Excerpt from New Book on Inside SEL…

Check out an excerpt from the new book in the newsletter that offers information, news and resources for the field of social and emotional learning. It begins…

In an exclusive excerpt from her new book — “Confident Parents, Confident Kids” — author Jennifer Miller shares a poignant example of how parents can nurture and coach their children when faced with various social and emotional obstacles.

“I hope you’ll become a brave, confident boy, mi corazón.” Mateo’s Mom would whisper to him when he was a newborn. And every day of those first months, his Mom would tell him the many dreams she had for him. READ THE FULL EXCERPT AT INSIDE SEL: 

Confident Parents, Confident Kids: Raising Emotional Intelligence in Ourselves and Our Kids

 

Tomorrow – World Kindness Day! Partnering with Go Noodle

“The Enduring Gift of Kindness; Raising Children Who Show Gratitude and Act with Generosity” on Go Noodle!

This week, Confident Parents, Confident Kids is partnering with an important organization. Have you heard of Go Noodle? They produce short 1-2 minute, high quality videos for children to be utilized by teachers and families. They reach an estimated four million children in public schools across the United States. These videos offer children joyful opportunities to move, dance, and practice mindfulness including focusing attention and activating compassion. In fact, as we spoke with other parents about Go Noodle, many were familiar from their children’s experiences at school. Teachers use these videos during transition times of the school day to get the wiggles out, change focus or direction, create a joyful climate, and boost social and emotional skills. We are delighted to learn about this incredible resource. And parents, there are videos geared for use in the home. Some of them are included with the article from Jennifer Miller this week including:

  • “Empower Tools: Have Compassion”
  • “Talk about It: Be Kind”
  • “Empower Tools: Tune into your World”
  • “Talk about It: Help Others”
  • “Best Tees: Be Nice”

“The Enduring Gift of Kindness; Raising Children Who Show Gratitude and Act with Generosity” begins…

A few days ago, my son and I approached a crowded grocery store entrance together. I watched as he noticed an older man walking with a cane. He quickly positioned himself so that he could open and hold the door for this man and then ushered me in as well. “That was kind,” I said to him as I felt lit up inside. And that warmth lasted through our shopping excursion. I found myself smiling more easily, speaking gently and kindly to the cashier at the checkout, and feeling more patient with the crushing crowd of pre-football game shoppers.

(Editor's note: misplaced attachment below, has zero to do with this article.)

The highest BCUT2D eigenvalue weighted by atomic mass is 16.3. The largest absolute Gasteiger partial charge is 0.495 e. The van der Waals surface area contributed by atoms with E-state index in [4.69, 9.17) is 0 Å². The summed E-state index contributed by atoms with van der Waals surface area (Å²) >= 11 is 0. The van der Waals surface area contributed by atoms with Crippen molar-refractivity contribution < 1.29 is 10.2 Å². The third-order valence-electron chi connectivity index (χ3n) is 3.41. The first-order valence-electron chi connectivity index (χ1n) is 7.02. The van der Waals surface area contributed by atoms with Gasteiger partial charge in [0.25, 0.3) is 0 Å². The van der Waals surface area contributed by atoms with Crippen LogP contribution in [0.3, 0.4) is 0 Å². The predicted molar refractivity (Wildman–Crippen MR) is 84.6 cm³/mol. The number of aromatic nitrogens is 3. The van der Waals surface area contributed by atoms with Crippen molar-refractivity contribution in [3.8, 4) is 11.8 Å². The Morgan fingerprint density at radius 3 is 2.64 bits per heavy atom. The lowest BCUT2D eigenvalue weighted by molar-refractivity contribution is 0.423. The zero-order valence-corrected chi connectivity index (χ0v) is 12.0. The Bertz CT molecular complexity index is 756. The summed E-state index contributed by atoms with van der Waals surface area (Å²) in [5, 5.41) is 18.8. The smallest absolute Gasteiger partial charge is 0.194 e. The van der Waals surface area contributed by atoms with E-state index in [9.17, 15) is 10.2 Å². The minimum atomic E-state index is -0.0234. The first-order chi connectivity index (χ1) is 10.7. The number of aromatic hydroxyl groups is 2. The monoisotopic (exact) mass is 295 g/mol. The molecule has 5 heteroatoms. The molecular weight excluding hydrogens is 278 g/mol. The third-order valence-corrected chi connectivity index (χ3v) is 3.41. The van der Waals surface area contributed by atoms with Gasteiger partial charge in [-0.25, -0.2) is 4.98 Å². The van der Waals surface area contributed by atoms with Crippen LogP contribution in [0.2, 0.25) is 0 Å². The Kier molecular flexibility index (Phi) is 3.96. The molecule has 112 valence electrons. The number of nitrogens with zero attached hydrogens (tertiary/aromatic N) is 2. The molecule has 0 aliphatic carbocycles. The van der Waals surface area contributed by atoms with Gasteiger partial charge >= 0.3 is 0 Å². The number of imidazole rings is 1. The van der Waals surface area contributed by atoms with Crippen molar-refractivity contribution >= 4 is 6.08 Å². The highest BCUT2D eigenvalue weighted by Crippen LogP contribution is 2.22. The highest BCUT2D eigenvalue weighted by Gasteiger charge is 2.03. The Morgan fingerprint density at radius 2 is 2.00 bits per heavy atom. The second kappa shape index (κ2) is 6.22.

Research confirms my experience. Kindness is contagious. Studies have shown that people can merely read about acts of kindness without witnessing one and act more kindly going forward.1And it’s not necessarily the specific act that is contagious but rather, the expression and intention of kindness whatever the act may be. READ THE FULL ARTICLE HERE AND CHECK OUT THE FOLLOWING HIGH QUALITY VIDEOS FOR THE KIDS YOU LOVE!

 

 

BIG Thanks for the Birthday Wishes for the “Confident Parents, Confident Kids” Book!

My heart is filled with gratitude!

Check out all these photos that have been sent to me in the past couple of days! What a birthday for my baby book! Thank you all who are sharing in the joy of this birth!

Photo credits and great gratitude go to: David Smith (a.k.a. Dad), Sharon and Julius Perez, Tina Wainscott, Surabhi Talesara, Liza Bloomfield Adams, Melanie Wildermuth, Katie McGann Conway, Maria McCabe, Jennifer Haney Bennett, and Jill Abbott.

TODAY On NBC Learn’s Parent Toolkit… “How to Tap into Your Child’s Emotions at Every Age”

Want to learn a little about the content of the new book? Long-time collaborator NBC Parent Toolkit just published the following article today to get the word out. Thank you, Esta Pratt-Kielley and Gabbi Timmis for your partnership!

It begins…

Do you ever treat your children’s challenging emotions like a bug you spot in your home? If it’s flitting around you, you might swat at it feeling annoyed. If it’s a small bug, you could squash it. “Stop it. You’re fine,” you might say when your daughter is buzzing with worry. Or if it’s a larger bug, you might fear and run away from it or bring out the poison to kill it. In reaction to your child’s anger, you might yell, “Go to your room!” or “I just can’t right now!”

But what if we thought about emotions instead as a musical instrument? Indeed, if the vocal cords are the instruments of the body, emotions are the musical instrument of the heart, mind, and spirit. There’s no school requirement directing us to train our children on a musical instrument but if we do, it offers them a new voice for self-expression. The same is true for emotions. If we specifically train our children in how to identity, name, interpret and use their emotions, then they will learn a new language for self-expression. This language is one that doesn’t stifle, shove down, repress, and then explode, but rather helps them understand why they are feeling what they are feeling. Even in challenging moments, children can practice ways of responding to those feelings – or “notes” — in ways that do no harm to themselves or others. Ultimately, children who learn that emotions are vital messages from their core and practice healthy ways of responding grow their own sense of well-being and are capable of developing and sustaining healthy relationships. READ THE FULL ARTICLE ON NBC’S PARENT TOOLKIT SITE.